With Initiative 1351 officially passing this week, Washington voters have managed to make “the state’s once-in-a-lifetime challenge and opportunity to more fully fund and reform the state’s education system almost twice as hard.” The Washington Education Association (WEA) was, after all, successful in deceiving voters with the false illusion of smaller class sizes at all grade levels.
The new law identifies no funding mechanism, as SHIFT has reported. That fact “threatens to tie lawmaker’s hands in making the right investments that would best serve the state’s school children.”
During the 2015 legislative cycle, the Legislature faces the challenge of meeting the state Supreme Court’s McCleary decision to fully fund K-12 education—that means boosting funding by $5.7 billion through 2019. According to the state Office of Financial Management (OFM), I-1351 “would require an estimated additional $4.7 billion through 2019.”
As the Seattle Times editorial board recently wrote, “Something will have to give.”
Democrat state Rep. Ross Hunter, chairman of the House Appropriations Committee, seems to agree. He recently said, “I don’t know how you fund McCleary and 1351.”
In order to meet pressing budget demands, state lawmakers will have to “amend or suspend I-1351, which voters appear to have passed with only 50.7 percent approval.” However, that can’t happen “without a two-thirds vote of the Legislature for the first two years after voters approve an initiative.” The Times notes that I-1351 could be destined to flow the same path as Initiative 728 which was approved in 2000 then suspended, amended and repealed in 2012. Another possible option available to lawmakers would be to return the initiative to voters “on next year’s ballot with a taxing mechanism attached.”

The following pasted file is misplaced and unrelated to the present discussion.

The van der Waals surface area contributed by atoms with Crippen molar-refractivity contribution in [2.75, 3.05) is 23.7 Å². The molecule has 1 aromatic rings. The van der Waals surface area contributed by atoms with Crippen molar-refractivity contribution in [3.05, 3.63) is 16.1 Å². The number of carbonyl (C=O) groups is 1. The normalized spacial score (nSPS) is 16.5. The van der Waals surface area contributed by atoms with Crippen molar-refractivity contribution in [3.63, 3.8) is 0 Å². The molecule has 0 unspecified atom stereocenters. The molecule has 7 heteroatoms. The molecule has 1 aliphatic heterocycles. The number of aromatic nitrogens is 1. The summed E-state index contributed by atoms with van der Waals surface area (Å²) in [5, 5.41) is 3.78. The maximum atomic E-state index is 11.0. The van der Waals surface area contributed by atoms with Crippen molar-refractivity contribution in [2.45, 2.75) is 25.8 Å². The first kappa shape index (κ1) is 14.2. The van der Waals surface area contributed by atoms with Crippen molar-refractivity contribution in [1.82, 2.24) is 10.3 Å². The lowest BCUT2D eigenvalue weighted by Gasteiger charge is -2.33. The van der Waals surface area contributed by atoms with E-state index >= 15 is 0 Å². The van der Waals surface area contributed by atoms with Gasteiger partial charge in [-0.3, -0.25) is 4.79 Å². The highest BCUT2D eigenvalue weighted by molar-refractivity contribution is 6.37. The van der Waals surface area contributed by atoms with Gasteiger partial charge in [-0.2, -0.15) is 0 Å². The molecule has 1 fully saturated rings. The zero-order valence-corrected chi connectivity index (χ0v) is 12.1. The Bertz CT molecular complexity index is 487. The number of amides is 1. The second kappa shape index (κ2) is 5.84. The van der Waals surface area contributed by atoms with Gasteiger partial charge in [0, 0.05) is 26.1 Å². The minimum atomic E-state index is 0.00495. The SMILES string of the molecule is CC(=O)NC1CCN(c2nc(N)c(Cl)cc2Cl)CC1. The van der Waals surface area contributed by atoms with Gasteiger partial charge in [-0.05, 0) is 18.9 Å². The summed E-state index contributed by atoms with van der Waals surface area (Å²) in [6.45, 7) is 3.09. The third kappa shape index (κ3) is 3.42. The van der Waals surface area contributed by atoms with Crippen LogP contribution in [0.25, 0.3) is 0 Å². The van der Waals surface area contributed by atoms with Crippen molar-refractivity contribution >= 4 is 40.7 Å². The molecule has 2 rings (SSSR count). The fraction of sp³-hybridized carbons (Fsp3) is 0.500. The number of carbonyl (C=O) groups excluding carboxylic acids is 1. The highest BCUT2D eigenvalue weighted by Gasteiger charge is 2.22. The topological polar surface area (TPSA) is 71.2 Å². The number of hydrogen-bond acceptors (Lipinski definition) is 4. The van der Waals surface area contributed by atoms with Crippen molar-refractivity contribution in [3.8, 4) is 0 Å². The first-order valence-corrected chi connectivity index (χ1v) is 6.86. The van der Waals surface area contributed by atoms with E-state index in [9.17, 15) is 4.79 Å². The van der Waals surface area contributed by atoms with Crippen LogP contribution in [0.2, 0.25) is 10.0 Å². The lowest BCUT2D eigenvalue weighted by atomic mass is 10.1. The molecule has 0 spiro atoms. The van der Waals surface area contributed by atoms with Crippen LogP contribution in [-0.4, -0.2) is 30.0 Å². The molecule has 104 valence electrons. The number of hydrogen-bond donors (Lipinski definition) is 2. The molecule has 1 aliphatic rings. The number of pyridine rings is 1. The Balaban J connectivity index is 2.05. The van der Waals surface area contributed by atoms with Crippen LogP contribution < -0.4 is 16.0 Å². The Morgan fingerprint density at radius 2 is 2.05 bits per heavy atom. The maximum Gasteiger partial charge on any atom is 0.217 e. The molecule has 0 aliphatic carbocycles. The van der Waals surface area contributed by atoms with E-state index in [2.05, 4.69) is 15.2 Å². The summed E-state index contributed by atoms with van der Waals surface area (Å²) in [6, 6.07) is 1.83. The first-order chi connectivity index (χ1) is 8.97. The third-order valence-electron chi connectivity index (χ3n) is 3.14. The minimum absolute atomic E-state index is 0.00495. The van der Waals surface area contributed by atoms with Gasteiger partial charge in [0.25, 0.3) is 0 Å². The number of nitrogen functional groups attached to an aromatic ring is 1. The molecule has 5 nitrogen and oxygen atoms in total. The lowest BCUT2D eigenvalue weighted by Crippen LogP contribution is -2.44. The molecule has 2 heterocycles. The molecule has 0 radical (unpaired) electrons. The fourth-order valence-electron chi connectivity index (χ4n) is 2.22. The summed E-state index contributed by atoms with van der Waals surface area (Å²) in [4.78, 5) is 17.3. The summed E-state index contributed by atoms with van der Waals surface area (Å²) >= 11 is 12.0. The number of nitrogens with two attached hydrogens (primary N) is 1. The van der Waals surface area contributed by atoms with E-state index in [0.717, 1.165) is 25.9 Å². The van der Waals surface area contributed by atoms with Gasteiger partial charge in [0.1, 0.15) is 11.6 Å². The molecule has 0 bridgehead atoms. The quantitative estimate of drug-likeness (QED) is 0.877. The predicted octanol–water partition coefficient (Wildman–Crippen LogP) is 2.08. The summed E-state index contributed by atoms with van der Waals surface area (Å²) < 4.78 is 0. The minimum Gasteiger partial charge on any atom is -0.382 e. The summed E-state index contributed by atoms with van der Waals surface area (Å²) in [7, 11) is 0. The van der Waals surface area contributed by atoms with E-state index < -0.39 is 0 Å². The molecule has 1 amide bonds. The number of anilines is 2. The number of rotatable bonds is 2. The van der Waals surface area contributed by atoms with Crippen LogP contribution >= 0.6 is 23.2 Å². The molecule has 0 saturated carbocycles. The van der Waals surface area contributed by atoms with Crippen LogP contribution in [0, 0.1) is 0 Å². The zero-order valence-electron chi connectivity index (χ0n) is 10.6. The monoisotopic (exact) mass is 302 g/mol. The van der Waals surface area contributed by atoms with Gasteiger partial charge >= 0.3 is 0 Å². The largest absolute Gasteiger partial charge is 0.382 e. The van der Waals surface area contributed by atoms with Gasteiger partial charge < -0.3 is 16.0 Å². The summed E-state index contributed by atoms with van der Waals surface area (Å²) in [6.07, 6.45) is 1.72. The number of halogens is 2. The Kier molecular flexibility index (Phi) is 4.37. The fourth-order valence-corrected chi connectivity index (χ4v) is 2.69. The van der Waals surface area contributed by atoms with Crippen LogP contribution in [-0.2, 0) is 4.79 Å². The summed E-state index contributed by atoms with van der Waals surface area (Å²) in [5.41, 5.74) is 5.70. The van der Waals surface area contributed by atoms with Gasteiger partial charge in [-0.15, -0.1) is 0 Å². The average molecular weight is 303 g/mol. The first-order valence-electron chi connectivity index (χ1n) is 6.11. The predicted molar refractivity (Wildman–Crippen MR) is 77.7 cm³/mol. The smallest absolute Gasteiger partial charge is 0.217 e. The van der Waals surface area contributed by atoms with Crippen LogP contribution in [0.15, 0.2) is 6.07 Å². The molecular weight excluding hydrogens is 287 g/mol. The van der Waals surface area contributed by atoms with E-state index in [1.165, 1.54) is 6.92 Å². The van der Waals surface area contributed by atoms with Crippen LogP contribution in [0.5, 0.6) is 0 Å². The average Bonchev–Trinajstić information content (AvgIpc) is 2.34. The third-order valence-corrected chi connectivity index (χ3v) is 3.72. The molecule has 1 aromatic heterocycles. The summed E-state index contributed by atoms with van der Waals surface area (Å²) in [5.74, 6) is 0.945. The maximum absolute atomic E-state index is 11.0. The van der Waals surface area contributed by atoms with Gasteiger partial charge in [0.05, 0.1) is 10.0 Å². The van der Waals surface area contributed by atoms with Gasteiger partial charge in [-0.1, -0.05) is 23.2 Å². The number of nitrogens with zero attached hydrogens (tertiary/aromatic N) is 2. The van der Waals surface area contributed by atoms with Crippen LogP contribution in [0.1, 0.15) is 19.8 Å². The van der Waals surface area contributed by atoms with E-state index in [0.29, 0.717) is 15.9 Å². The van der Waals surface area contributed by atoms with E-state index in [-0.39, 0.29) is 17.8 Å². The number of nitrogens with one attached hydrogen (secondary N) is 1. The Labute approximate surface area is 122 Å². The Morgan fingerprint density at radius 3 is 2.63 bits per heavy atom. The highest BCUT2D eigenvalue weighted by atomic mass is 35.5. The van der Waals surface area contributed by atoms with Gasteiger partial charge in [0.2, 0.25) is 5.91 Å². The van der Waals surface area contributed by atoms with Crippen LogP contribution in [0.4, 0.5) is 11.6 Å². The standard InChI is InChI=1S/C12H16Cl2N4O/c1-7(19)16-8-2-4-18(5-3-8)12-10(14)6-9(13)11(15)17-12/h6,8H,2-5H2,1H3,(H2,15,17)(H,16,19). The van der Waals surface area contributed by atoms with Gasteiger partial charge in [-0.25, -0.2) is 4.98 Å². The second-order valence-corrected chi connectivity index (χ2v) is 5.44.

All in all, I-1351 will cause lawmakers a major headache in 2015 that threatens to divert attention away from pressing issues including actually benefitting students by meeting McCleary.
As SHIFT recently pointed out, Jay Inslee waited until it was too late to make a difference to inform Washingtonians that he did not support I-1351. Inslee appears to have thought it was okay to knowingly allow the WEA to deceive voters through its so-called smaller class size initiative if it meant he did not have to step on the toes of his major campaign donor. The WEA donated $1 million to his gubernatorial bid and, as we all know, Inslee likes to give his donors a substantial return on their investments. In this case, Inslee gave the gift of his silence.